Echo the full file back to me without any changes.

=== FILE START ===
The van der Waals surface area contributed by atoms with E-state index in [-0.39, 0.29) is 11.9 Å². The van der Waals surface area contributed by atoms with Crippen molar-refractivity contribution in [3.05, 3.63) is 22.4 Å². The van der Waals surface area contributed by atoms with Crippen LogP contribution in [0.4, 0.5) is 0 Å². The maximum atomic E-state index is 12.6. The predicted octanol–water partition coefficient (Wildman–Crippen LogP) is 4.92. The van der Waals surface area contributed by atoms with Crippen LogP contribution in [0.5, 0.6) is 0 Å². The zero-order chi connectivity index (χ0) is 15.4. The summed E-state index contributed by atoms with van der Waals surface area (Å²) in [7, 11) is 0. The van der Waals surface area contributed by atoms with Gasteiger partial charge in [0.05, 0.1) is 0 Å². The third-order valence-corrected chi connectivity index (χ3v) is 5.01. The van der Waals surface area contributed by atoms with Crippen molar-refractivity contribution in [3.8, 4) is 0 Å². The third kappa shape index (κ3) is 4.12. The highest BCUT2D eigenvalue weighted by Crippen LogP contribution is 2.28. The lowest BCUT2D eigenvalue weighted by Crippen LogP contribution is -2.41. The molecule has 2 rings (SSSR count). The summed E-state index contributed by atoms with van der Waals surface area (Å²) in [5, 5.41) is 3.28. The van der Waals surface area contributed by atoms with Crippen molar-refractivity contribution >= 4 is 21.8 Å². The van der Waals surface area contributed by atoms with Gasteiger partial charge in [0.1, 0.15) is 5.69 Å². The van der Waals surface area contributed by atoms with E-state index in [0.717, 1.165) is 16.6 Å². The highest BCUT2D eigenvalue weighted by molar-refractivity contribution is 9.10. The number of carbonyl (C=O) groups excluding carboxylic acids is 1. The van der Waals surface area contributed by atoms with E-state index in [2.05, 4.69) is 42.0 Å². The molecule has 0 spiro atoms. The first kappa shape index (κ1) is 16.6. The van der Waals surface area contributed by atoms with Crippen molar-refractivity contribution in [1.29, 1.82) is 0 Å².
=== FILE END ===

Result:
The van der Waals surface area contributed by atoms with E-state index in [-0.39, 0.29) is 11.9 Å². The van der Waals surface area contributed by atoms with Crippen molar-refractivity contribution in [3.05, 3.63) is 22.4 Å². The van der Waals surface area contributed by atoms with Crippen LogP contribution in [0.4, 0.5) is 0 Å². The maximum atomic E-state index is 12.6. The predicted octanol–water partition coefficient (Wildman–Crippen LogP) is 4.92. The van der Waals surface area contributed by atoms with Crippen LogP contribution in [0.5, 0.6) is 0 Å². The zero-order chi connectivity index (χ0) is 15.4. The summed E-state index contributed by atoms with van der Waals surface area (Å²) in [7, 11) is 0. The van der Waals surface area contributed by atoms with Gasteiger partial charge in [0.05, 0.1) is 0 Å². The third-order valence-corrected chi connectivity index (χ3v) is 5.01. The van der Waals surface area contributed by atoms with Crippen molar-refractivity contribution in [3.8, 4) is 0 Å². The third kappa shape index (κ3) is 4.12. The highest BCUT2D eigenvalue weighted by Crippen LogP contribution is 2.28. The lowest BCUT2D eigenvalue weighted by Crippen LogP contribution is -2.41. The molecule has 2 rings (SSSR count). The summed E-state index contributed by atoms with van der Waals surface area (Å²) in [5, 5.41) is 3.28. The van der Waals surface area contributed by atoms with Crippen molar-refractivity contribution >= 4 is 21.8 Å². The van der Waals surface area contributed by atoms with Gasteiger partial charge in [0.1, 0.15) is 5.69 Å². The van der Waals surface area contributed by atoms with E-state index in [0.717, 1.165) is 16.6 Å². The highest BCUT2D eigenvalue weighted by molar-refractivity contribution is 9.10. The number of carbonyl (C=O) groups excluding carboxylic acids is 1. The van der Waals surface area contributed by atoms with E-state index in [2.05, 4.69) is 42.0 Å². The molecule has 0 spiro atoms. The first kappa shape index (κ1) is 16.6. The van der Waals surface area contributed by atoms with Crippen molar-refractivity contribution in [1.29, 1.82) is 0 Å².